Ecclestone talked and smiled with his lawyers as he arrived in the courtroom in Munich on Thursday. The 83-year-old is accused of paying $44 million (31.8 million euros) in 2006 to a German banker to ensure the F1 business was sold to the motor sport supremo's preferred buyer.
Ecclestone, who once again is thrust into the spotlight of controversy, denied any wrongdoing in a statement read out in German by his defense team. He told the court he was "grateful" to be given the chance to share his side of the story, saying he would answer questions from the court through his lawyers, rather than personally.
At the center of the trial is the question of why Ecclestone paid German banker Gerhard Gribkowsky millions. Gribkowsky says he was bribed, while Ecclestone says he was blackmailed.
"Gribkowsky did not tell the truth at crucial points," Ecclestone told the court in a 100-page statement that was read aloud. He added that Gribkowsky, the former chief risk officer at BayernLB, had threatened to make damaging claims about his tax affairs.
"I saw my life's work in danger," he said, adding that this was why he had paid Gribkowsky.
In 2006, CVC Capital Partners paid around $830 million to buy a 47 percent stake in F1 held by German bank BayernLB. Ecclestone received a $66 million commission from Gribkowsky for the deal, and then allegedly gave $44 million of it back to the German banker.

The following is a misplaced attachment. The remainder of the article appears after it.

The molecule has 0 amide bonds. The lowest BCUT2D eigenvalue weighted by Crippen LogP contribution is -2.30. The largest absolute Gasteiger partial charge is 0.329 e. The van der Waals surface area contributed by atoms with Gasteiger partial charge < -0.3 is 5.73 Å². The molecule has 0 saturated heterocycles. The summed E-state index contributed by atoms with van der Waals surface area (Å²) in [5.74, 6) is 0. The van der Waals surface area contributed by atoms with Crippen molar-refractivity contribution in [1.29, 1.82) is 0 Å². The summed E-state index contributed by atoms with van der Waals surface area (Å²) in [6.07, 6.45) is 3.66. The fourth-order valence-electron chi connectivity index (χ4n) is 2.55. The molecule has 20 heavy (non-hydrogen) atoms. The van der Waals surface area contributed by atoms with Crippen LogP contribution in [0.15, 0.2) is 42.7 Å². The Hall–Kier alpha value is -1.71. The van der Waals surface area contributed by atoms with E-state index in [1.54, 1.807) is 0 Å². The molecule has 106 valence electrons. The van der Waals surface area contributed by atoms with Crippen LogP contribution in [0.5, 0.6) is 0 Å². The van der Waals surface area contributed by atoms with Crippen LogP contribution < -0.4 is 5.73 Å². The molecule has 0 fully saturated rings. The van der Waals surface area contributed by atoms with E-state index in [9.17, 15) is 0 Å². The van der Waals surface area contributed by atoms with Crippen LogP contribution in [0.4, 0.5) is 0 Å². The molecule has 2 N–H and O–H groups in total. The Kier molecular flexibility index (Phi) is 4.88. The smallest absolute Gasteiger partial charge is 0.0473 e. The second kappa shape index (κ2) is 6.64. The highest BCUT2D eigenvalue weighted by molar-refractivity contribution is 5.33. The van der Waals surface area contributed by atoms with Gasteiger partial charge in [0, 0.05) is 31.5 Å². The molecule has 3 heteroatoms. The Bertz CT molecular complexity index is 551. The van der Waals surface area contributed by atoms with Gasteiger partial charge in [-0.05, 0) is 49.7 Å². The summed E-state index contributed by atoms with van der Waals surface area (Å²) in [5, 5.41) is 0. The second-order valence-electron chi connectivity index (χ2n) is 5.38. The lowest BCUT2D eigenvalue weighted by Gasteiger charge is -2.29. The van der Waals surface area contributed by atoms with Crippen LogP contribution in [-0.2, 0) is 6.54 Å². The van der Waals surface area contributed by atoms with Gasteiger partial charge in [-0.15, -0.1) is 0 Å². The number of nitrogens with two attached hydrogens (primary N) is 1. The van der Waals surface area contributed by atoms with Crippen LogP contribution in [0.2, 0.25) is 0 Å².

Prosecutors suspect the payment was a bribe to ensure CVC and not another rival bidder took control of the stake. They claim Ecclestone favored CVC because it was retaining him as chief executive.
Ecclestone's lawyer Sven Thomas on Thursday dismissed the prosecution's allegations as "inaccurate, misleading and unsubstantiated."
"The alleged bribery did not take place," he said.
Gribkowsky was sentenced in 2012 to eight-and-a-half years in prison for bribe-taking in a trial that included testimony from Ecclestone. That same judge who convicted Gribkowsky, Peter Noll, is now presiding over Ecclestone's trial. Gribkowsky, meanwhile, is set to testify in Ecclestone's trial.
The Briton could face up to 10 years in jail if found guilty. Ecclestone is due to be in court for two days per week during the trial, with 26 days of hearings initially scheduled and a final verdict not expected before mid-September. The proceedings' part time schedule is designed to allow him to attend F1 races.
During a civil case in London last year, Ecclestone successfully defended a separate $100 million damages claim over accusations he undervalued F1 when it was sold to CVC.
Ecclestone, a former used car salesman, first entered the world auto racing stage as a failed driver in the 1950s and later team owner in 1972. The controversial businessman helped to transform F1 into one of the world's biggest entertainment franchises after acquiring the global television rights for the sport in the 1970s.
dr,rc/hc (AFP, dpa, Reuters)